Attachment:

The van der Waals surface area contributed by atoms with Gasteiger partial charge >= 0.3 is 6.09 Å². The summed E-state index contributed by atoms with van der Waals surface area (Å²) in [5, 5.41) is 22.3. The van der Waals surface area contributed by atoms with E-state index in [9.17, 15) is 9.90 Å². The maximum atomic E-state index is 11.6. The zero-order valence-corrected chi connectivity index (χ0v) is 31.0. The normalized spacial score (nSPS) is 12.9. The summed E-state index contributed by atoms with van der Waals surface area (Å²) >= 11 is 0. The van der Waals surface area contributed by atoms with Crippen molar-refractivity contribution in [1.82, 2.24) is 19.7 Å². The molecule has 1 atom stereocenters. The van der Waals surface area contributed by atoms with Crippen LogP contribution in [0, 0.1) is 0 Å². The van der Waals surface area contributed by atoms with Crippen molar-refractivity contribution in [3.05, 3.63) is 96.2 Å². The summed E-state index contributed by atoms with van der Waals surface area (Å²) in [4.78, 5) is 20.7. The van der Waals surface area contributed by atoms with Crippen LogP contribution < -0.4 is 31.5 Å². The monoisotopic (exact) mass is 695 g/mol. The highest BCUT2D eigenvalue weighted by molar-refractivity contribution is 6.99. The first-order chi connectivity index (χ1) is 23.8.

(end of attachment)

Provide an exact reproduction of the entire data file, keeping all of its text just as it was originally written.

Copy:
The van der Waals surface area contributed by atoms with Gasteiger partial charge >= 0.3 is 6.09 Å². The summed E-state index contributed by atoms with van der Waals surface area (Å²) in [5, 5.41) is 22.3. The van der Waals surface area contributed by atoms with E-state index in [9.17, 15) is 9.90 Å². The maximum atomic E-state index is 11.6. The zero-order valence-corrected chi connectivity index (χ0v) is 31.0. The normalized spacial score (nSPS) is 12.9. The summed E-state index contributed by atoms with van der Waals surface area (Å²) >= 11 is 0. The van der Waals surface area contributed by atoms with Crippen molar-refractivity contribution in [1.82, 2.24) is 19.7 Å². The molecule has 1 atom stereocenters. The van der Waals surface area contributed by atoms with Crippen LogP contribution in [0, 0.1) is 0 Å². The van der Waals surface area contributed by atoms with Crippen molar-refractivity contribution in [3.05, 3.63) is 96.2 Å². The summed E-state index contributed by atoms with van der Waals surface area (Å²) in [4.78, 5) is 20.7. The van der Waals surface area contributed by atoms with Crippen LogP contribution < -0.4 is 31.5 Å². The monoisotopic (exact) mass is 695 g/mol. The highest BCUT2D eigenvalue weighted by molar-refractivity contribution is 6.99. The first-order chi connectivity index (χ1) is 23.8.